The death of a loved one can be an emotionally charged and draining experience. What happens when this emotional time becomes even more complicated because issues arise in the distribution of the deceased’s trust? The thought of taking legal action at such a time may feel impossible and overwhelming, but your financial future could be at stake. When it comes to asset or property division, it’s important that you take action before the trust is completely drained or mismanaged.
The skilled attorneys at Staubus and Randall will handle the legal legwork for you and walk you through every step of the lawsuit. We understand that sometimes conflicts can arise following the death of a loved one. Our legal team has the knowledge and experience to tackle the complex legal issues that can arise from disputing a trust in the state of Texas.
If you are considering contesting a trust, contact Staubus and Randall at 214-691-3411 for an evaluation of the circumstances surrounding your case. We want to fight for you.
What Is a Trust?
A trust is simply a legal document that arranges for certain named individuals to hold assets or property on behalf of the person creating the trust. The person that creates the trust is also known as the grantor or the settlor. The person who is held responsible for managing the trust is called the trustee. It is the job of the trustee to protect the assets of the trust and make sure they are properly and correctly distributed to the named beneficiaries.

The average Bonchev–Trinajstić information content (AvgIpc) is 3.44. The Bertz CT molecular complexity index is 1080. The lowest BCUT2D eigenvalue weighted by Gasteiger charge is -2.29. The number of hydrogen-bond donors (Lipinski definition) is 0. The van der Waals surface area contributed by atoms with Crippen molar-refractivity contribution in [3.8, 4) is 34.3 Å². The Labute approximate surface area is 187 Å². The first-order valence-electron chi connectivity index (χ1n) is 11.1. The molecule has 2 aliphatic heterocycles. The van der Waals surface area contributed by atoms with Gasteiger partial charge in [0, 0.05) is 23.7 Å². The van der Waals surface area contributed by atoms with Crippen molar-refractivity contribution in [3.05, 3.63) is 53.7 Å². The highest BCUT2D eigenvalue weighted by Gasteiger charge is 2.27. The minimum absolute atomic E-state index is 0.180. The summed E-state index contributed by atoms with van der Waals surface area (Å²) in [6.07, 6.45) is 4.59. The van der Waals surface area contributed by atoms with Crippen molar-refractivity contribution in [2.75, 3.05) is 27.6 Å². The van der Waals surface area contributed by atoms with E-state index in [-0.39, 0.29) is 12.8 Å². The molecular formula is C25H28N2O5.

A living trust is a legal agreement that can be created while the property owner is still living. The grantor names the beneficiaries, and they receive the trust property after the grantor passes away. One of the advantages to a living trust is that it can help save family members the expense and delay of going through probate court.
In contrast, a testamentary trust takes effect after the maker’s death, but property passes into the trust by way of the will. This means that it must go through the probate court process before being distributed.
What Is a Trust Dispute?
A trust is originally formed in order to distribute property or assets in accordance with the grantor’s wishes. It is a legal agreement that is meant to keep these assets safe until they can be properly distributed for the benefit of the named party. Many people are under the assumption that a trust is an indisputable document – that simply isn’t the case. A trust can be disputed, but depending on the circumstances of the case, it can be a complicated legal process.
There are two main concerns that tend to give rise to trust disputes. The first is typically due to disagreement between beneficiaries over the validity of the trust itself. The second main form of dispute that can arise relates to the distribution of the assets at the hands of the appointed trustee. If beneficiaries feel that the trustee if mishandling the property or not administering the assets correctly, this can lead to a dispute over the trust in court.